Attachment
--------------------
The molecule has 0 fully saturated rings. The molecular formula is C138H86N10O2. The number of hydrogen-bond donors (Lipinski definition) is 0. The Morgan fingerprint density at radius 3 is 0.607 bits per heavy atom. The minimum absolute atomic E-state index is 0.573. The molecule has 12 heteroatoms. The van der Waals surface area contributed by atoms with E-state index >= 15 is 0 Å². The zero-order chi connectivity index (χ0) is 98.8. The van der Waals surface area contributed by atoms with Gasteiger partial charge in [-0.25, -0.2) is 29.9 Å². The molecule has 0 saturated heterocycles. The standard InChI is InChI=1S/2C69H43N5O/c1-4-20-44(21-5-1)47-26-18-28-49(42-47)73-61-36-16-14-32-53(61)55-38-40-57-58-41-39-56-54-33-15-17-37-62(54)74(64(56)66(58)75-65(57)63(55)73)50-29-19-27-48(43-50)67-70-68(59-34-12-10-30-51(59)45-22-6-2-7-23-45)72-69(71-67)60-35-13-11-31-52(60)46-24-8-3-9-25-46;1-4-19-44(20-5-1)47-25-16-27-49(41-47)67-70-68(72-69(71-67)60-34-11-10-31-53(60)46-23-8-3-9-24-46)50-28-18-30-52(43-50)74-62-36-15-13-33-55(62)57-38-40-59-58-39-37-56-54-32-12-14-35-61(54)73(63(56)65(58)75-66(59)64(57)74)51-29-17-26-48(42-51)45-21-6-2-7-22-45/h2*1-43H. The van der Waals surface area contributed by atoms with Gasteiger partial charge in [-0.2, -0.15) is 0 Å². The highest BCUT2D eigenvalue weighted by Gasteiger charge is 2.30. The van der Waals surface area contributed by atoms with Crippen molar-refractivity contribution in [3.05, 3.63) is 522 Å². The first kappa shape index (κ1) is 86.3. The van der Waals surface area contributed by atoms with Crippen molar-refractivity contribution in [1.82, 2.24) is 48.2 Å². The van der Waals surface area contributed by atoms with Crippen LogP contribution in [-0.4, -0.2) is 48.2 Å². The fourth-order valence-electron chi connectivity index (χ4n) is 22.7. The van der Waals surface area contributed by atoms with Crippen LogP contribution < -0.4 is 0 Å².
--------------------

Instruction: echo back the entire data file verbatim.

The molecule has 0 fully saturated rings. The molecular formula is C138H86N10O2. The number of hydrogen-bond donors (Lipinski definition) is 0. The Morgan fingerprint density at radius 3 is 0.607 bits per heavy atom. The minimum absolute atomic E-state index is 0.573. The molecule has 12 heteroatoms. The van der Waals surface area contributed by atoms with E-state index >= 15 is 0 Å². The zero-order chi connectivity index (χ0) is 98.8. The van der Waals surface area contributed by atoms with Gasteiger partial charge in [-0.25, -0.2) is 29.9 Å². The molecule has 0 saturated heterocycles. The standard InChI is InChI=1S/2C69H43N5O/c1-4-20-44(21-5-1)47-26-18-28-49(42-47)73-61-36-16-14-32-53(61)55-38-40-57-58-41-39-56-54-33-15-17-37-62(54)74(64(56)66(58)75-65(57)63(55)73)50-29-19-27-48(43-50)67-70-68(59-34-12-10-30-51(59)45-22-6-2-7-23-45)72-69(71-67)60-35-13-11-31-52(60)46-24-8-3-9-25-46;1-4-19-44(20-5-1)47-25-16-27-49(41-47)67-70-68(72-69(71-67)60-34-11-10-31-53(60)46-23-8-3-9-24-46)50-28-18-30-52(43-50)74-62-36-15-13-33-55(62)57-38-40-59-58-39-37-56-54-32-12-14-35-61(54)73(63(56)65(58)75-66(59)64(57)74)51-29-17-26-48(42-51)45-21-6-2-7-22-45/h2*1-43H. The van der Waals surface area contributed by atoms with Gasteiger partial charge in [-0.2, -0.15) is 0 Å². The highest BCUT2D eigenvalue weighted by Gasteiger charge is 2.30. The van der Waals surface area contributed by atoms with Crippen molar-refractivity contribution in [3.05, 3.63) is 522 Å². The first kappa shape index (κ1) is 86.3. The van der Waals surface area contributed by atoms with Crippen molar-refractivity contribution in [1.82, 2.24) is 48.2 Å². The van der Waals surface area contributed by atoms with Crippen LogP contribution in [-0.4, -0.2) is 48.2 Å². The fourth-order valence-electron chi connectivity index (χ4n) is 22.7. The van der Waals surface area contributed by atoms with Crippen LogP contribution < -0.4 is 0 Å².